Author Topic: Handyman repair work  (Read 738 times)

earthshine

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Handyman repair work
« on: July 10, 2018, 08:17:32 PM »
I have a handyman coming to do some wood rot repaira

I am wondering what is best way to manage someone in this case that charges an hourly rate, and will be coming and going intermittently for a few days to do this work

Any suggestions?

Also, do handymen typically provide warranty coverage in writing?

Thanks!

sokoloff

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Re: Handyman repair work
« Reply #1 on: July 10, 2018, 08:33:15 PM »
If you trust the guy, just give him a key and let him tell you the hours. If you donít trust him, you gotta be there.

IME, you get a tail light warranty from handyman arrangements: the work is guaranteed until you can no longer see his tail lights.

earthshine

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Re: Handyman repair work
« Reply #2 on: July 10, 2018, 08:45:37 PM »
This is first time working with him, plus I need to be around in case things come up so I will be there.

Aince he is coming and going over a few days spread out, is it appropriate to have some kind of sign in / out aheet, and just let him know he or I can note the times? If he comes for 4.2 hrs one day, 3.6 hrs second day, 8.8 hrs the next, assume it makes sense to add these together instead of rounding up for each day. Is that generally how its managed?

sokoloff

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Re: Handyman repair work
« Reply #3 on: July 10, 2018, 08:52:50 PM »
I have a young guy that comes over and busts his backside helping with landscaping tasks. I pay him in cash each day, and I usually round up each day to the next half hour. Heís also only $20/hr, so at most Iím over paying by about $8 and he needs it more than I do.

I wouldnít go to 6 minute billing for this. Heís a handyman, not a lawyer. But whatever youíre both cool with is fine.

calimom

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Re: Handyman repair work
« Reply #4 on: July 10, 2018, 11:39:19 PM »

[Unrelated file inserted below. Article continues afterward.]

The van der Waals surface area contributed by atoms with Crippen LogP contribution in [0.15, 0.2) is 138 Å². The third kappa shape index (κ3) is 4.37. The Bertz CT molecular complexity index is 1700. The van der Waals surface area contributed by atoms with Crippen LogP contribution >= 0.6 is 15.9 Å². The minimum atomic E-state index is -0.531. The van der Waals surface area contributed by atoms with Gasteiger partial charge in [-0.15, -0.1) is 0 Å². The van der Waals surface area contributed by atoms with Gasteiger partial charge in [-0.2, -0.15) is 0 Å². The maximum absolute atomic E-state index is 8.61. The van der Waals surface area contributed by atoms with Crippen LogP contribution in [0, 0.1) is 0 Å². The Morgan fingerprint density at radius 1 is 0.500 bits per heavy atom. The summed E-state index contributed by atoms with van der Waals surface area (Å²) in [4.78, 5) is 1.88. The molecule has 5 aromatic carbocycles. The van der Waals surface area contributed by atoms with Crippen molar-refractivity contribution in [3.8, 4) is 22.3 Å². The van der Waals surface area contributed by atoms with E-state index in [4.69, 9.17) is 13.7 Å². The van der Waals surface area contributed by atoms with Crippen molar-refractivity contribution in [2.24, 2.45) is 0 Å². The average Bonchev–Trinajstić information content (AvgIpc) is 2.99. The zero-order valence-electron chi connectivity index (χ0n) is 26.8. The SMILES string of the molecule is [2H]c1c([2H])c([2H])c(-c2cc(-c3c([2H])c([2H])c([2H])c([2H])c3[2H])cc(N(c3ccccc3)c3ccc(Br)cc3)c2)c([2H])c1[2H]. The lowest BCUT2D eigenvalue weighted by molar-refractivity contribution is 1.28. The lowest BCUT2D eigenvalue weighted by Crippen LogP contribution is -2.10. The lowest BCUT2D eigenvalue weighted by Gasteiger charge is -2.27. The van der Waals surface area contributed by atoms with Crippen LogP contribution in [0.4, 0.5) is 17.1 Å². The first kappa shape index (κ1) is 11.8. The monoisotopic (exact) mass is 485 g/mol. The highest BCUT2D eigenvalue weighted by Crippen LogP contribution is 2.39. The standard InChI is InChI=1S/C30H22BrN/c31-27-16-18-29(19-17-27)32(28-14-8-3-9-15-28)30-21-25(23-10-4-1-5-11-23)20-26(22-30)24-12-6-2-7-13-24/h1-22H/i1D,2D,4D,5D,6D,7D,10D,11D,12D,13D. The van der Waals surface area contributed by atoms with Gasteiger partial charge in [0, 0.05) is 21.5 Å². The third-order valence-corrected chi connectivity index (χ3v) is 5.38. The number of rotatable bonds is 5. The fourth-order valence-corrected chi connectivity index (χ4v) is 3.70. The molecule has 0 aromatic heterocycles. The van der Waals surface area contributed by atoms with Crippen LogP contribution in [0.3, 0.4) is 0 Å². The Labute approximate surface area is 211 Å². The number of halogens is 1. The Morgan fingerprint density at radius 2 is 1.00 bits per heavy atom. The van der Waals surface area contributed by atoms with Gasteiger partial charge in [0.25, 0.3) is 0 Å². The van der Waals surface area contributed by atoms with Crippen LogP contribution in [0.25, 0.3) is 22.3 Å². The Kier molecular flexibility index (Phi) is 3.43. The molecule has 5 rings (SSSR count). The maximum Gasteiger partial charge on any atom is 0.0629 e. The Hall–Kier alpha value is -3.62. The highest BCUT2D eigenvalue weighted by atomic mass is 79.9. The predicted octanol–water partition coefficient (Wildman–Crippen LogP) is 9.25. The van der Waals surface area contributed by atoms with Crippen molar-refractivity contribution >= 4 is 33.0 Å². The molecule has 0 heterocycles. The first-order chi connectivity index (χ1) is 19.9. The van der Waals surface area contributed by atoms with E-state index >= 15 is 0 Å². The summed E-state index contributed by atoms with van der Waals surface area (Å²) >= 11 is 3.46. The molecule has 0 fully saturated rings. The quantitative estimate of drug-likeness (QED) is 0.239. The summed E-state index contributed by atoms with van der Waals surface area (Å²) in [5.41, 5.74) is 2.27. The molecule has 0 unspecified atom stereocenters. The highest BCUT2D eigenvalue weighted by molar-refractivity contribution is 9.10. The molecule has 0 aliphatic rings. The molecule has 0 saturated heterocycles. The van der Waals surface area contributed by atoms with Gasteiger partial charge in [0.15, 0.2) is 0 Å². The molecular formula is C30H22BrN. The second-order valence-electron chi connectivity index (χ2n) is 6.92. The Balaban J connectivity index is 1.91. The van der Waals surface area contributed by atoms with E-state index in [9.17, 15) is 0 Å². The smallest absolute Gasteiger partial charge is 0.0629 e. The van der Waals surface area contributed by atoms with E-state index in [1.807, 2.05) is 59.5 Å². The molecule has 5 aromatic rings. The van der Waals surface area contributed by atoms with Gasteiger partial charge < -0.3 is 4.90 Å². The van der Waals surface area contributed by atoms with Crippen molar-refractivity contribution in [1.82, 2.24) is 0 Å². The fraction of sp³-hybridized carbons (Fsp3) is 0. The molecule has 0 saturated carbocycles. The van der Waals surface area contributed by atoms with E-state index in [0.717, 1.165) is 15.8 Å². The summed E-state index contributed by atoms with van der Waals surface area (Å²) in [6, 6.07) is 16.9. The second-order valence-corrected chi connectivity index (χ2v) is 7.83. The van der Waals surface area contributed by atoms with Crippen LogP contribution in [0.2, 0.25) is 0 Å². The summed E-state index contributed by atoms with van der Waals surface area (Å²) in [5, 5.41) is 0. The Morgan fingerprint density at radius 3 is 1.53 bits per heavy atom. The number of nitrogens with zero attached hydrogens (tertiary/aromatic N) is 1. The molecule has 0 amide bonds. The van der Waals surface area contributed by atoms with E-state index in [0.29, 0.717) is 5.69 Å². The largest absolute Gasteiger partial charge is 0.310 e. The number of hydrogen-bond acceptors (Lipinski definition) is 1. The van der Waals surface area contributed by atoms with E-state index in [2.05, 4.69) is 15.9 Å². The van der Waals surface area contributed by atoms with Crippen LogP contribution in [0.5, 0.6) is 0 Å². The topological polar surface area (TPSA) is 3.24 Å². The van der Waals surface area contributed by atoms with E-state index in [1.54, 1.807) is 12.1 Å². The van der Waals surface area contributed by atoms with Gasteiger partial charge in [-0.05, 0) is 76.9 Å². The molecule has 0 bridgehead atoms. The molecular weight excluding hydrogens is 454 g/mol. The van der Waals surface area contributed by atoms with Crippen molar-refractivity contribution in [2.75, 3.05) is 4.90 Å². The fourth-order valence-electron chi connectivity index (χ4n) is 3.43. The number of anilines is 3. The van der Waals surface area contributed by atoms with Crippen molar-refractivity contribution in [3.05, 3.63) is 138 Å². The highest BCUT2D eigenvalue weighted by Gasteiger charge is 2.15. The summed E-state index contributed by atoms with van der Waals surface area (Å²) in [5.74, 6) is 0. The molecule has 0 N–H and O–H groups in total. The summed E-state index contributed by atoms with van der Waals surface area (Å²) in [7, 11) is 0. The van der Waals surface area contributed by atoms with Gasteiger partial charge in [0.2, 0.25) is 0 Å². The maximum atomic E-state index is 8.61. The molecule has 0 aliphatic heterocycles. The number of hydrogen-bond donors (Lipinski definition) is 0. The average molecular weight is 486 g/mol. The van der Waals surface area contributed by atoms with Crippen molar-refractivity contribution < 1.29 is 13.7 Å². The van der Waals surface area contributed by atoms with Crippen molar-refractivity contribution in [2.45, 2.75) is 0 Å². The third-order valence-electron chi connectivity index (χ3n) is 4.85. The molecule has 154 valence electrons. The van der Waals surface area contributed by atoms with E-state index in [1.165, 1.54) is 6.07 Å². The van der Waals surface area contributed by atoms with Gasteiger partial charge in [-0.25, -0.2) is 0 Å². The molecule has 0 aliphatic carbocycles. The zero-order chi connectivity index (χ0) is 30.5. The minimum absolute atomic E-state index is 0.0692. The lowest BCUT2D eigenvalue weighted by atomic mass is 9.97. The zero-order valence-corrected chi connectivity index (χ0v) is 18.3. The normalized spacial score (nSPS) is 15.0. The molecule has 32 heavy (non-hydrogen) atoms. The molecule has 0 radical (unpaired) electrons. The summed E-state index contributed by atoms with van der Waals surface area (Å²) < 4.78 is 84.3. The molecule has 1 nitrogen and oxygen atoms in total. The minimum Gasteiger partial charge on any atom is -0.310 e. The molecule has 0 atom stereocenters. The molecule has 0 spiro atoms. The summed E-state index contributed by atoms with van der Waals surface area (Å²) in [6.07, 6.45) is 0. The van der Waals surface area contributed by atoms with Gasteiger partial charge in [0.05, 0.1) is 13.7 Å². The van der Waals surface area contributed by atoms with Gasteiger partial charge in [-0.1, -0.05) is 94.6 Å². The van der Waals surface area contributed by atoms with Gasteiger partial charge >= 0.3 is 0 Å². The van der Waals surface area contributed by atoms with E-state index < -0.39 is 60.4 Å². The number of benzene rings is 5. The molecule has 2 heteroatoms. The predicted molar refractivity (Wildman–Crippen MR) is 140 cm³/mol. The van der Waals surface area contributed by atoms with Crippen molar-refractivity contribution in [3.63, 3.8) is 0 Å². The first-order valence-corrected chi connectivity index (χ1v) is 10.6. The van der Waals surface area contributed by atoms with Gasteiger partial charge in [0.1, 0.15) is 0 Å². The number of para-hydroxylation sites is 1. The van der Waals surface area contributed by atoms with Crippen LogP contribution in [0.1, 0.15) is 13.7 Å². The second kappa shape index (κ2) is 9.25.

This is first time working with him, plus I need to be around in case things come up so I will be there.

Aince he is coming and going over a few days spread out, is it appropriate to have some kind of sign in / out aheet, and just let him know he or I can note the times? If he comes for 4.2 hrs one day, 3.6 hrs second day, 8.8 hrs the next, assume it makes sense to add these together instead of rounding up for each day. Is that generally how its managed?

Trust is your friend here. Do not micromanage a good worker. Let him know that you trust him to do the job he's hired for and treat him as the professional he is. And then give him a small bonus. Do not expect a solid warranty, but a good handy person will come back in a reasonable amount of time (a week or so) to fix small things they might have missed on the first pass through.

earthshine

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Re: Handyman repair work
« Reply #5 on: July 11, 2018, 06:08:23 PM »
Initially I did trust him and that is why I hired him.

Based on the commwnts he made the last time we met,  I sense he might try to take advantage of the situation and that is why the question has come up... i am a young female and soft spoken. In my experience with some of the estimates I received I sense it woukd be different if I were a guy and not living in a relatively expensive zip code

iris lily

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Re: Handyman repair work
« Reply #6 on: July 11, 2018, 06:32:40 PM »
Well, your gut is telling your something. But I,woild be more concerned with the quality of the work than strict accou tability of time.